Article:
Leon N Cooper was groomed in the sciences from an early age. Born in 1930 in New York, he attended the Bronx High School of Science before going to Columbia University, where he earned a BA in 1951, MA in 1953 and PhD in 1954. In rapid succession he worked at the Institute for Advanced Study in Princeton (1954–55), University of Illinois (1955–57), and Ohio State University (1957–58) before settling at Brown University in Providence, Rhode Island, in 1958. There he was named Thomas J. Watson Sr. Professor of Science in 1974.
In 1972, he received the Nobel Prize in Physics (jointly with John Bardeen and John Robert Schrieffer) for work he had carried out in his twenties. In 1956 he discovered that electrons, which normally repel each other, form pairs in superconductors. These “Cooper pairs” are the basis of the BCS theory of superconductivity (named for the initials of its authors).
Cooper is the founding director of Brown University’s Center for Neural Sciences, set up in 1973 to study animal nervous systems and to gain an understanding of memory and other brain functions. This Center evolved into the Brown University Department of Neuroscience, Brain Science Program and Institute for Brain and Neural Systems, of which Cooper is director. Among his recent scientfic achievements is the formulation of a theory of synaptic modification. This theory suggested experiments that uncovered important new phenomena. Together with theory, these help in formulating an explanation of how the human mind works. In 2013 Professor Cooper was awarded the Susan Culver Rosenberger Medal, the highest honor the Brown University faculty can give.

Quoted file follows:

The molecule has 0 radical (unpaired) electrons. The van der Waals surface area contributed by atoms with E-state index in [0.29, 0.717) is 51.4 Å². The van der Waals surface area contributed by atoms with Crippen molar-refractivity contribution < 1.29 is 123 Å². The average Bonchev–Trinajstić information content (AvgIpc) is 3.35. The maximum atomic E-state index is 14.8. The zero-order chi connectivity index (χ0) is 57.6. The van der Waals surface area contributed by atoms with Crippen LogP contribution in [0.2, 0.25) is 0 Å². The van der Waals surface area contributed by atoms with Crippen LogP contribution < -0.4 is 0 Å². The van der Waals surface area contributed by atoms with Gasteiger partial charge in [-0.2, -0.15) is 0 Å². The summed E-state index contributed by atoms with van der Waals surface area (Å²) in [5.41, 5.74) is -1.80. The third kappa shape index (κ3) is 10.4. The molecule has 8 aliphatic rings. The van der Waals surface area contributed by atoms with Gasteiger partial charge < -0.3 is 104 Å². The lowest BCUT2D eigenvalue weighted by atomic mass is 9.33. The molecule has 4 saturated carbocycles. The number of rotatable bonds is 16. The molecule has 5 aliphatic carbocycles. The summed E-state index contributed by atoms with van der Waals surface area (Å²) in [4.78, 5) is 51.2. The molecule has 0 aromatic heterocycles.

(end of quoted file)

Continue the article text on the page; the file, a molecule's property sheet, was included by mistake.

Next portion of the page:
Cooper was on the governing board and executive committee of the International Neural Network Society and a member of the United States Defense Science Board. He is cofounder of Nestor Inc, which specializes in applying artificial intelligence systems to commercial and military applications. Nestor’s systems learn by example to emulate human decisions in various situations such as risk assessment, mortgage origination, credit card fraud detection and traffic monitoring. Cooper has also founded and/or participated in several other start-up companies.
In addition to the Nobel Prize, Cooper was awarded the National Academy of Sciences’ Comstock Prize (with Schrieffer) in 1968, as well as various other awards. He is a fellow of the American Physical Society and the American Academy of Arts and Sciences; sponsor of the Federation of American Scientists; member of the American Philosophical Society, National Academy of Sciences, Society for Neuroscience, American Association for the Advancement of Science, Phi Beta Kappa, and Sigma Xi. He was an Alfred P. Sloan Research Fellow from 1959 to 1966, a Guggenheim Fellow in 1965–66, and has lectured and worked abroad at various institutions including the Institut Pasteur and the College de France in Paris and the European Organization for Nuclear Research (CERN) in Geneva, Switzerland. His books include the unorthodox philosophical text An Introduction to the Meaning and Structure of Physics (1968).
This text of the Nobel Laureate was taken from the book: "NOBELS. Nobel Laureates photographed by Peter Badge" (WILEY-VCH, 2008).